Excerpt: Just Before the Dawn (Sicut Ante Lucem)

Excerpt from Nanowrimo novel

By Sophie Stephens

Page 36-37

I go to look for my keys, keeping the phone pressed firmly against my ear. I grip onto my phone as if it were really Rosie I am holding on to.

She finally speaks. “What have you heard so far, about Cooper?”

“Nothing, his parents just said to come. I don’t think they know much either. I’m on my way to the hospital now. I’ll keep you updated, I promise.”

“You better. I won’t hardly sleep tonight anyways. Stay strong, okay? Don’t hurt yourself or Cooper by getting into your own head. And Addie, please drive safe. Only one accident tonight, alright?”

“Of course.”

Now, at 2:15 a.m. on December 16th, one of the surgeons that was operating on Cooper calls over his parents, and with longing eyes I watch them walk over, trying to judge how good or bad the news is based on their reactions. Jackson watches them too, waiting just like I am. Jason dozed off nearly a half hour ago, pushing his glasses half off of his face. He doesn’t normally wear his glasses, especially not on game days; he must have put them on since it was so late, and didn’t bother to change out of them before he got here. Just goes to show how long tonight has been.

All I want is to see him. I was advised that I probably would not. Would not see him, and quite frankly would not want to see him, according to a conversation between two of the first responders I overheard on my way in the doors. He was in bad shape when they pulled him out of the car.

Cooper was driving his car, alone, down the winding road that leads right past all of the streets I–along with Cooper, Rosie, Elliot, Jason, and half of our school–live on. The street is poorly lit, especially in the winter months when the sky gets dark by 5:00 p.m., and since it’s a less traveled road by anyone other than the residents near it, the street is usually left as one of the last roads in the city to be plowed after a fresh snowfall, as tonight had given us for the first time this season. Despite this, almost everyone continues to drive that road from school to home and back again because it shaves about five minutes off of our travel time.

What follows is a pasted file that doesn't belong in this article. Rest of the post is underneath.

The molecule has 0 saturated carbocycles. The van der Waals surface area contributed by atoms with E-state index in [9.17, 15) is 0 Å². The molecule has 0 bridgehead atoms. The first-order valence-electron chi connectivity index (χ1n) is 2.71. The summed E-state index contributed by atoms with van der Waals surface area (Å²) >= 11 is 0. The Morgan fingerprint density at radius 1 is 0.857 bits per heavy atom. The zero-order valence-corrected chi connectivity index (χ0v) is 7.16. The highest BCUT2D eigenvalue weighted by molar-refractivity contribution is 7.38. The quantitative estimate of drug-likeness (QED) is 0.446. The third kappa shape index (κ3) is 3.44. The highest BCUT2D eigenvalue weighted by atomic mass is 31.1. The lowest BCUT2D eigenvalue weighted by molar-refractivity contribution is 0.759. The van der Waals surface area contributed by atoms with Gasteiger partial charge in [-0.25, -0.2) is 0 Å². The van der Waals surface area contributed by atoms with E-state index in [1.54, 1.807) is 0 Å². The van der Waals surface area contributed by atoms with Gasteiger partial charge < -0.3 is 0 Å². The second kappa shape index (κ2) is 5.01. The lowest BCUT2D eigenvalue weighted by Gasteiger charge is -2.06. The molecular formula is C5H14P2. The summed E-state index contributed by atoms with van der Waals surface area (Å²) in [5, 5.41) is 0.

It had not been snowing for long, but since it had gotten so cold, what would have been soft tufts that could have melted in seconds turned into slush that froze almost instantly, causing Cooper to hit a large patch of ice that blended in to the road, where he lost control. They say he was probably speeding. Or texting. Others speculate he was drinking after the basketball team’s victory. Some other students say he was rushing to a party at a friend’s house to begin drinking. Most of the stories that surfaced this morning when everyone heard the news involved Cooper being stupid and reckless, “like teenagers are.” His star-athlete position did not help his case.

I would like to believe that none of it is true. That he was using his head and making smart, safe decisions. I do not want to have to blame him, although people will no matter what the real story is. That’s the thing about high school: news travels fast, and is changed by every person spreading the story.
Maybe he was just driving. Maybe it was inexorable. I just can’t be sure. I know the real Cooper, but I also know the Cooper he is when he is just the star athlete. I cannot be too sure which Cooper he was tonight.

Mr. and Mrs. Salsmith return to their seats. I sit up to go over to them, but Mr. Cooper just shakes his head. It has been a long night, and it seems as if there is still no news worth hearing.

 

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